Questions cloud playoff goaltending
Personal motivation makes the Capitals' Theodore-Varlamov duo a strength
Backup Tim Thomas is sharp enough to be ready, but Chris Osgood is too rusty
The Chicago-Nashville series is likely to see all four goalies in action at some point
The playoffs are upon us and along with the anticipation are questions concerning the goaltending around the league. Who is positioned best? Who is freshest? Who has question marks?
Let's begin by ranking the top five goaltenders and go from there:
1. Ryan Miller (Sabres)... best goalie in the game today
From there, I would rank Washington's Jose Theodore-Semyon Varlamov tandem sixth, followed by San Jose's Evgeni Nabokov (who still has to prove he can deliver on the big stage), rookies Jimmy Howard (Detroit) and Tuukka Rask (Boston, along with Tim Thomas), Nashville's Pekka Rinne and Dan Ellis, Montreal's Jaroslav Halak and Carey Price, Colorado's Craig Anderson, Ottawa's Brian Elliott and Pascal Leclaire, Chicago's Antti Niemi and Cristobal Huet, L.A.'s Jon Quick and Philadelpia's Brian Boucher.
Of the assured starters, only Brodeur and Fleury have led their teams to the Stanley Cup. So has Chris Osgood, but Howard secured Detroit's starting job early on this season. I bring this up because we know experience in delivering is a key ingredient to a team's ability to win it all. But it isn't everything when you consider that three of the last four seasons saw the Stanley Cup-winning team make a goalie change during the playoff run:
Cam Ward took over from Martin Gerber for the Carolina Hurricanes in 2006, J-S Giguere of Anaheim, didn't start the first four games of the playoffs in 2007 as he tended to the needs of his newborn son before taking over from backup Bryzgalov in Game 5 of the first round; Osgood replaced Dominik Hasek in round one in 2008, eventually backstopping the Red Wings to victory over the Pittsburgh Penguins.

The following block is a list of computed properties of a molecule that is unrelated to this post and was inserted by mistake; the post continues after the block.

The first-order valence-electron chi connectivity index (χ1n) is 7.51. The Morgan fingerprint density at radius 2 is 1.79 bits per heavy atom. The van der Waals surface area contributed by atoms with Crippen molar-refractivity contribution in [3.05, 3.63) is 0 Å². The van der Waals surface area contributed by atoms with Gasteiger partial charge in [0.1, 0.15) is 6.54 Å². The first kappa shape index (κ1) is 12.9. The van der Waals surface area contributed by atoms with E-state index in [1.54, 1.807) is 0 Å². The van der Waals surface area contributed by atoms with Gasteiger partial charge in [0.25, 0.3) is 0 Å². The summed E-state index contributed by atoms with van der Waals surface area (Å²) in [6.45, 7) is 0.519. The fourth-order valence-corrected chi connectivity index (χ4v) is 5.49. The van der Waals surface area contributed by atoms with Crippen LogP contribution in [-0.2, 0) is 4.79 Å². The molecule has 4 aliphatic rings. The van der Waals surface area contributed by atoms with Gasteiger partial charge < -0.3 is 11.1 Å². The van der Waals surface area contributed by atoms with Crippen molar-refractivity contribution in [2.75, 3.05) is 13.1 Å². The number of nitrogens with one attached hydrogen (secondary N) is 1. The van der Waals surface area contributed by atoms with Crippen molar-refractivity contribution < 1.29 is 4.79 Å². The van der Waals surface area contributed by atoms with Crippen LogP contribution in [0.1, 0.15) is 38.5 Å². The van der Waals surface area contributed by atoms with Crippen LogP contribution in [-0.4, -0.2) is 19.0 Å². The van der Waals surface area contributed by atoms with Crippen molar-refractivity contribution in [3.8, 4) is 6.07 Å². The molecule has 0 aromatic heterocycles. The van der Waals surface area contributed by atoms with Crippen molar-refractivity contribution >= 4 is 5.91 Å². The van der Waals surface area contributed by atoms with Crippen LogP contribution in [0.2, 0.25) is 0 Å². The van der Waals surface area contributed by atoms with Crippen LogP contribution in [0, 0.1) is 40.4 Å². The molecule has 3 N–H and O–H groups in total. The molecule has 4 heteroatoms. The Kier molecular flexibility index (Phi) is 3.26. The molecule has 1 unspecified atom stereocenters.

Only Fleury has gone wire-to-wire since the lockout. He stands among a group of definitive number one netminders that includes Miller, Bryzgalov, Brodeur, Luongo and Nabokov (see notes above). All are veterans who played well over 60 games and poor play or injury to any of them would scuttle their teams' hopes of playoff success. Howard played 63 games, but enters the postseason at this level for the first time. If he should slip, Osgood has a lengthy playoff resume and could step in to possibly stem the tide, although he barely saw any action over the past three months.
In Quick and Anderson, you have two goalies without NHL playoff pedigree, although they did play more than 60 games during the regular campaign. Both were brilliant for much of the season only to falter noticeably since the Olympic break. As such, they enter the postseason tournament as question marks. Backups Erik Ersberg and Peter Budaj have little in the way of playoff experience, so continued pedestrian play by their struggling starters does not bode well for either the Kings or Avalanche.
At the other end of the spectrum you have Rinne in Nashville and Rask in Boston. Both got hot and solidified themselves as the starters heading into the playoffs. Rask is a rookie, yet he led the NHL in goals-against and save percentage. If he should wilt under the bright lights, though, last year's Vezina Trophy-winner (Thomas) is there to pick up the Bruins. It's a positive position and it isn't as if Thomas sat idle all season behind Rask -- as was the case in Detroit with Howard and Osgood. Both guys appeared in over 40 contests. If needed, Thomas will be ready and able.